Iowa Supreme Court throws out case after doctor's credentialing file is used in trial
- - December 28th 2011
A surgeon's credentialing file should not have been used as evidence during his employer's medical liability trial, the Iowa Supreme Court has ruled. Without the credentialing file, the plaintiff does not have sufficient evidence to pursue his claims, the high court said, thus throwing out the lawsuit.
The Iowa Supreme Court opinion -- in conjunction with an appeals court decision finding that credentialing files are protected by peer review laws -- is a victory for state health professionals, said Eric G. Hoch, an attorney who represented Mercy Hospital Medical Center, a defendant in the Supreme Court case.
"It's a very positive development for physicians and hospitals and their staff. One of the main benefits is [health professionals] can't be deposed or questioned about the credentialing process," he said. "That should afford some peace of mind to those individuals as well as protect the credentialing process."
The high court decision ends a nine-year court battle that moved up and down the judicial ladder and was heard twice by state Supreme Court justices.
The dispute started in 2002 when Dennis Cawthorn sued surgeon Daniel Miulli, DO, and Des Moines-based Mercy Hospital Medical Center. Cawthorn claimed that he experienced complications from two surgeries performed by Dr. Miulli. Mercy failed to investigate Dr. Miulli's qualifications properly and negligently extended him surgical privileges, according to Cawthorn's suit. During discovery, Cawthorn requested a copy of Dr. Miulli's credentialing file. Before trial, Dr. Miulli settled with the patient, but he denied any liability, according to Hoch.
Cawthorn's case against Mercy proceeded. During trial, hospital attorneys objected to evidence admitted from an Iowa Board of Medical Examiners investigation and a disciplinary hearing concerning Dr. Miulli. The objections were overruled. The plaintiff and defense both used information from Dr. Miulli's credentialing file as evidence. A jury awarded Cawthorn $10.5 million in damages.
The judge ruled that the award was too high and granted the hospital a new trial. Both parties appealed. In 2007, the Iowa Supreme Court concluded that Dr. Miulli's medical board investigation was confidential and should not have been used as evidence. The case was sent back to the trial court for a new trial.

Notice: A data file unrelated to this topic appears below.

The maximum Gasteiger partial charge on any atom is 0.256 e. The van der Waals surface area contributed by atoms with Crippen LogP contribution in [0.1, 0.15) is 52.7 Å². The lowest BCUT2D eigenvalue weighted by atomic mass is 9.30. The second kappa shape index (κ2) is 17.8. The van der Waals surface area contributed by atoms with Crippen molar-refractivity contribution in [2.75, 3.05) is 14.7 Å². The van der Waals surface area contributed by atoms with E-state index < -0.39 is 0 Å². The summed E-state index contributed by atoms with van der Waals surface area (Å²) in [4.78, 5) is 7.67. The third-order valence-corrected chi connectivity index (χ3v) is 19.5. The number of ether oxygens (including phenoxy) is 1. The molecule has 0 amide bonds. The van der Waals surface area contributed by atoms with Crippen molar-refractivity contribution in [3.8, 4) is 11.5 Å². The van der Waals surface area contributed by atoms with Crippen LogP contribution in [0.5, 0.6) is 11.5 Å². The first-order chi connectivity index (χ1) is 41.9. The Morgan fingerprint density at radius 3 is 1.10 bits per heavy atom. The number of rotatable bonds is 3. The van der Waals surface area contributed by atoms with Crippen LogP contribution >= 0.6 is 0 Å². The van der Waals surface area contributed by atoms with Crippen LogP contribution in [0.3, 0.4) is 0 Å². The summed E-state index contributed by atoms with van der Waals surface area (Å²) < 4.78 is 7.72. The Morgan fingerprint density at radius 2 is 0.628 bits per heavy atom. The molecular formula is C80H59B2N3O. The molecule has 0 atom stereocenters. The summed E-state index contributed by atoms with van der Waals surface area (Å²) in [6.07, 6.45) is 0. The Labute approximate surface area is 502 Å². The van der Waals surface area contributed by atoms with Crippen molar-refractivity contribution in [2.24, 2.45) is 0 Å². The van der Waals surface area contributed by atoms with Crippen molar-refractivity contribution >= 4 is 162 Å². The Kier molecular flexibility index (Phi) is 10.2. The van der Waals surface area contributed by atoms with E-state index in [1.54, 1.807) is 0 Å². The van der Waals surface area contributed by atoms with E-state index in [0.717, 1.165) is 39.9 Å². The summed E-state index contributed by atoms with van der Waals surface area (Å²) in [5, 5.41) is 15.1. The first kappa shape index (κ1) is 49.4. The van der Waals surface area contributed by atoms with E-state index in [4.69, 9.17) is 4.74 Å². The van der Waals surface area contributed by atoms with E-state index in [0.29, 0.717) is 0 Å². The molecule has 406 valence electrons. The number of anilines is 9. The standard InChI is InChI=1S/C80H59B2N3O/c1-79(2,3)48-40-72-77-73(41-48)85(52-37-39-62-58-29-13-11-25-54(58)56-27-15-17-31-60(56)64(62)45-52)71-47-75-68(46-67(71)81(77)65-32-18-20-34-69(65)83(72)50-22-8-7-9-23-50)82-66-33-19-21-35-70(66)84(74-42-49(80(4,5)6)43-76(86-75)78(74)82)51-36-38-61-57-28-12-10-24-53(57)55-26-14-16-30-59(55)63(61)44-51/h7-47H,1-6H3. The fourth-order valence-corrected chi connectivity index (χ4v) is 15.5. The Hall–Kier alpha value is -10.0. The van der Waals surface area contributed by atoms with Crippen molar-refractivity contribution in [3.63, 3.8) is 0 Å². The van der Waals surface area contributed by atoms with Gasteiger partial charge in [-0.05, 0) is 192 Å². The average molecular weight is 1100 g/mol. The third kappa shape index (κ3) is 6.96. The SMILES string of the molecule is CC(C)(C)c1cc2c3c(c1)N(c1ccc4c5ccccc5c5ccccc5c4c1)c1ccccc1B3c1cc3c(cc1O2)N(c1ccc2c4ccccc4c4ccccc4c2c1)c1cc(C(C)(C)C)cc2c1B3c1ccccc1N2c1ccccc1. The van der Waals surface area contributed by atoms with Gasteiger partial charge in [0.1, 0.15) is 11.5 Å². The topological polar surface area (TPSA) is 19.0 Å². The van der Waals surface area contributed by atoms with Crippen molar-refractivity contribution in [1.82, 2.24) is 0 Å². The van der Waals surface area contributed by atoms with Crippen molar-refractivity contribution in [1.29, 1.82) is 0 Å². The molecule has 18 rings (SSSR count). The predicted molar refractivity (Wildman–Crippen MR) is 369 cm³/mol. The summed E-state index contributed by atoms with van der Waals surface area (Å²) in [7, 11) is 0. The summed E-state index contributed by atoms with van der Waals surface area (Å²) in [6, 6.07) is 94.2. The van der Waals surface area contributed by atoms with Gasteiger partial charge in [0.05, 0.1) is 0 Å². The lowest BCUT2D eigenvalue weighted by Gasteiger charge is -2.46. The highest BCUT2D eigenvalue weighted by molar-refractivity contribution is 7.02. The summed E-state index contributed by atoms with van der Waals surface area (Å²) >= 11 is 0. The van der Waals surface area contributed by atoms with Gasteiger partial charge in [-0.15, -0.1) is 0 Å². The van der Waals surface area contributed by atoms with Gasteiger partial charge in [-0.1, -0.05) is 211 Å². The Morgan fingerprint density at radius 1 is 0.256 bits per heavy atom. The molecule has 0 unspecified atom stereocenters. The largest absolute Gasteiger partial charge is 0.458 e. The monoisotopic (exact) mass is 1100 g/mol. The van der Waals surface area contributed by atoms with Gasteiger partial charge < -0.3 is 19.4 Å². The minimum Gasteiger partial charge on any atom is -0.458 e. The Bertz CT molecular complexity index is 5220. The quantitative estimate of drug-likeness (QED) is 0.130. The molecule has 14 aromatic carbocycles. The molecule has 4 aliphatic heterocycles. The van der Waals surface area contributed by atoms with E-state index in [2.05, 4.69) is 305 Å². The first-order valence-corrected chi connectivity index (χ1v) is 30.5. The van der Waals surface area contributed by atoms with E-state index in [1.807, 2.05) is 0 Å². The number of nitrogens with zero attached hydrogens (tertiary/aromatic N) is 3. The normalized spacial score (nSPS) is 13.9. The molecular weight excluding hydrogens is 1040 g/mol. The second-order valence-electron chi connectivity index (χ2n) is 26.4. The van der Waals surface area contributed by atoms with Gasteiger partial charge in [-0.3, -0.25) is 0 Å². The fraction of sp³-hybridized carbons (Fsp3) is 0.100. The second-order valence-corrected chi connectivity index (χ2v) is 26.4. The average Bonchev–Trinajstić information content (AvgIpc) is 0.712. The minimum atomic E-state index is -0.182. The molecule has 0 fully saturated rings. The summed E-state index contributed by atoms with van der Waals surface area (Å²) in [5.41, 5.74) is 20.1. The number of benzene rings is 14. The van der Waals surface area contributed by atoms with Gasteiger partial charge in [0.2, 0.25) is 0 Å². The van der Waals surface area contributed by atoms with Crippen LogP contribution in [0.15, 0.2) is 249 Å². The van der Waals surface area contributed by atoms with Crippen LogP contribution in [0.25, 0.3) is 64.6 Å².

In 2009, the Iowa Court of Appeals issued an opinion in a similar case that clarified the state's peer review law. In that case, judges ruled that credentialing files were protected from disclosure under Iowa statute. Citing the new opinion, attorneys for Mercy requested that Cawthorn's lawsuit be dismissed. Cawthorn appealed. He argued that because the hospital used information from Dr. Miulli's credentialing file during trial, Mercy could not now argue against the file's use. A district court ruled for the hospital. Cawthorn appealed to the Supreme Court.
The hospital is not barred from changing the course of its arguments, Iowa Supreme Court justices said in their Dec. 2 opinion. Furthermore, the court said Iowa's peer review privilege cannot be waived, meaning neither party can elect to use peer review-protected documents during trial.
At this article's deadline, an attorney for Cawthorn had not returned messages seeking comment.
The decision reinforces the state's peer review shield, Hoch said.
"We are pleased with the result. We believe it honors the statutory framework that is in place to protect peer review files -- in this case the credentialing file of the physician," he said.
The decision is in line with previous rulings by Iowa courts supporting the state's peer review law, said Jeanine Freeman, deputy executive vice president of legal affairs and policy development for the Iowa Medical Society. However, she noted that the decision is somewhat of a double-edged sword.
The decision makes it more difficult for plaintiffs to claim negligent credentialing of doctors, she said. They no longer can rely on a physician's credentialing file to prove his or her case and must find other evidence.
But the ruling also could hinder a doctor's access to his or her own credentialing file, she said. Because plaintiffs and defense attorneys are barred from using the files in court, it could weaken either party's case.
Overall, the Iowa Supreme Court ruling is helpful for hospitals and physicians and shows that the courts strictly back peer review protections, said Bill Miller, an Iowa attorney who practices health care law.
"It provides further assurance of the strength of the peer review statute and guidance of how peer review information should be handled" in future cases.
The full and original article can be found at: http://www.ama-assn.org/amednews/2011/12/26/prsd1228.htm